Obama extends waiver keeping US Embassy in Tel Aviv
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Obama extends waiver keeping US Embassy in Tel Aviv

President continues tradition of two predecessors, citing national security concerns in his decision not to move embassy to Jerusalem

A model of a rocket is displayed on a roof next to the US embassy as part of an art exhibition called "Iran" at a gallery in Tel Aviv. (photo credit: AP)
A model of a rocket is displayed on a roof next to the US embassy as part of an art exhibition called "Iran" at a gallery in Tel Aviv. (photo credit: AP)

WASHINGTON (JTA) — President Obama extended a waiver for an additional six months that delays moving the US Embassy in Israel to Jerusalem.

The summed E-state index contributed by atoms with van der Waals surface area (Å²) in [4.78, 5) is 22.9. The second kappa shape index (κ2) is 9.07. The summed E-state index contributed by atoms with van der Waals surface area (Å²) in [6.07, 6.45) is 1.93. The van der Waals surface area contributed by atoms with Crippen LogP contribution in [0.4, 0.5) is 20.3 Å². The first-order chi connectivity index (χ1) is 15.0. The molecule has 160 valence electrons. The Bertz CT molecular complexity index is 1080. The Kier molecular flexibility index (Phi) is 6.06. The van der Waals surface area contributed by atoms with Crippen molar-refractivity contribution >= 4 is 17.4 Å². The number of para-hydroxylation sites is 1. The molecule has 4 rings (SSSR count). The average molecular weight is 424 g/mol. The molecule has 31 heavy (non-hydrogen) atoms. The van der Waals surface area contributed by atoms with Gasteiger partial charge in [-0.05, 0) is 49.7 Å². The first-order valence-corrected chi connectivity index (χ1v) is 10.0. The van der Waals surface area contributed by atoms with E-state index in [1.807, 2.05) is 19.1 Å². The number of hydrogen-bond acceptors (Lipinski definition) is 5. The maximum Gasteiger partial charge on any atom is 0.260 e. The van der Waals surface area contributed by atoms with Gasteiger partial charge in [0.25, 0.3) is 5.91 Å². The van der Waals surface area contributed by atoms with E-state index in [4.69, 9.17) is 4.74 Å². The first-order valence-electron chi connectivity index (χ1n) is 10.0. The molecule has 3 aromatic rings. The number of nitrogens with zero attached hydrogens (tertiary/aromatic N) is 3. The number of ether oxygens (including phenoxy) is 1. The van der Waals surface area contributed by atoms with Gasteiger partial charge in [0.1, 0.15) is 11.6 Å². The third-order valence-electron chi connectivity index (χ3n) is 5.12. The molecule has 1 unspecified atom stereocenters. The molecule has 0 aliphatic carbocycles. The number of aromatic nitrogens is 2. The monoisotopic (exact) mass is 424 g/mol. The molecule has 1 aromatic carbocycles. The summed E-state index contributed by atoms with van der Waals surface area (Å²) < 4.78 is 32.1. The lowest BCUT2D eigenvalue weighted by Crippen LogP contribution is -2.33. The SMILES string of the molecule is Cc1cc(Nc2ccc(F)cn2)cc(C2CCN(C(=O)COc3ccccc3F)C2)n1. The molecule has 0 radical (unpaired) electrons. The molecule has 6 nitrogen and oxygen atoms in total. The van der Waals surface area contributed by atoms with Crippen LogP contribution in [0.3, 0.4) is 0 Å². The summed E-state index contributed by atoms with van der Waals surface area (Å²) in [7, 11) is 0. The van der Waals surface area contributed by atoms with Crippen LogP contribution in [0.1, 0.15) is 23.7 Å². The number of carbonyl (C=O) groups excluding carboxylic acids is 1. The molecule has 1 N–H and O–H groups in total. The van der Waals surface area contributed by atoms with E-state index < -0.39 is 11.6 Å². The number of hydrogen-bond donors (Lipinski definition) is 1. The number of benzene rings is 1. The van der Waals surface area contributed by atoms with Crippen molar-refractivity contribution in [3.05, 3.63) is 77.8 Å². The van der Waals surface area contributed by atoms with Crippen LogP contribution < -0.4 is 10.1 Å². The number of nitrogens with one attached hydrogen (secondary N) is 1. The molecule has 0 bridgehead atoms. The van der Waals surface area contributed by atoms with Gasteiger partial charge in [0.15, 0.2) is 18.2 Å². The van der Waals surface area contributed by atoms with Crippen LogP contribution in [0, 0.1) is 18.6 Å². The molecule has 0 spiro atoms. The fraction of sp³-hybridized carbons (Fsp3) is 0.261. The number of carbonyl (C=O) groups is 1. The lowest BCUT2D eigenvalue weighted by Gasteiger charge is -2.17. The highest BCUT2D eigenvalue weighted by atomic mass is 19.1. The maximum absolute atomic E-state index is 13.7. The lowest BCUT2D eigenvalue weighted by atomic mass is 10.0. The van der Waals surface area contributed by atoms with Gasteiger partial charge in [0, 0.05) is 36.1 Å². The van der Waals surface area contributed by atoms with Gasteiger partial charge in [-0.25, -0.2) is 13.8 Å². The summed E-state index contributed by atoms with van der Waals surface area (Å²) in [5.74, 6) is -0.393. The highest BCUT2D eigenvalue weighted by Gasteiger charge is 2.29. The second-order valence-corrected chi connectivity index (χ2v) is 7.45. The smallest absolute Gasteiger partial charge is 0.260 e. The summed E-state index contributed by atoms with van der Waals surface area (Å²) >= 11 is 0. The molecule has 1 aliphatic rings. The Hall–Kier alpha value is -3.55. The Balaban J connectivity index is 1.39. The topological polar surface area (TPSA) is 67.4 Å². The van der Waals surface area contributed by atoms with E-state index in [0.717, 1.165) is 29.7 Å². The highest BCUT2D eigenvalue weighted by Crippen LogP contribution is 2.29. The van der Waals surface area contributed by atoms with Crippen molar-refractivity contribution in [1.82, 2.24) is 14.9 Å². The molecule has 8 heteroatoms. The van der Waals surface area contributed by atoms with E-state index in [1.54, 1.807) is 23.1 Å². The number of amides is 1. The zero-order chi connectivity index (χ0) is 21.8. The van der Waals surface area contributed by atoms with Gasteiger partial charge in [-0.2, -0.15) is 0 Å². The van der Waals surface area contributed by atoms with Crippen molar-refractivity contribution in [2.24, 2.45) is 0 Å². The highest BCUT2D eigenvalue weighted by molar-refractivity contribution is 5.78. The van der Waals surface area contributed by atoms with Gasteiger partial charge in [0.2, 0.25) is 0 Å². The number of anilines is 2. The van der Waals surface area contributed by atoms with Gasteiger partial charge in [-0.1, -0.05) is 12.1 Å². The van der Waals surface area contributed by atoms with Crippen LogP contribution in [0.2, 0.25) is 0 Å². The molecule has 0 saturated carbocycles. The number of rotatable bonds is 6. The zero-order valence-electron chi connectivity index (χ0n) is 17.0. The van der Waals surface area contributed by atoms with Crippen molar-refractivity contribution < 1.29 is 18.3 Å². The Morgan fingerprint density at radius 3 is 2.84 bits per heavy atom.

Obama’s waiver, issued June 1, follows in the footsteps of predecessors Bill Clinton and George W. Bush, who also extended the waiver every six months since a law was passed in 1995 mandating moving the US Embassy in Israel from Tel Aviv to Jerusalem. Presidents are permitted to delay the move on national security grounds.

Some Jewish groups have pushed for the United States to move the embassy as a way to bolster Israeli claims to the city. Those favoring the use of the waiver say that moving the embassy would anger the Arab world and put the United States in the position of taking sides on an issue that should be settled in peace talks.

Mitt Romney, the Republican presidential candidate, has privately told Jewish leaders he would not commit to moving the embassy as president.

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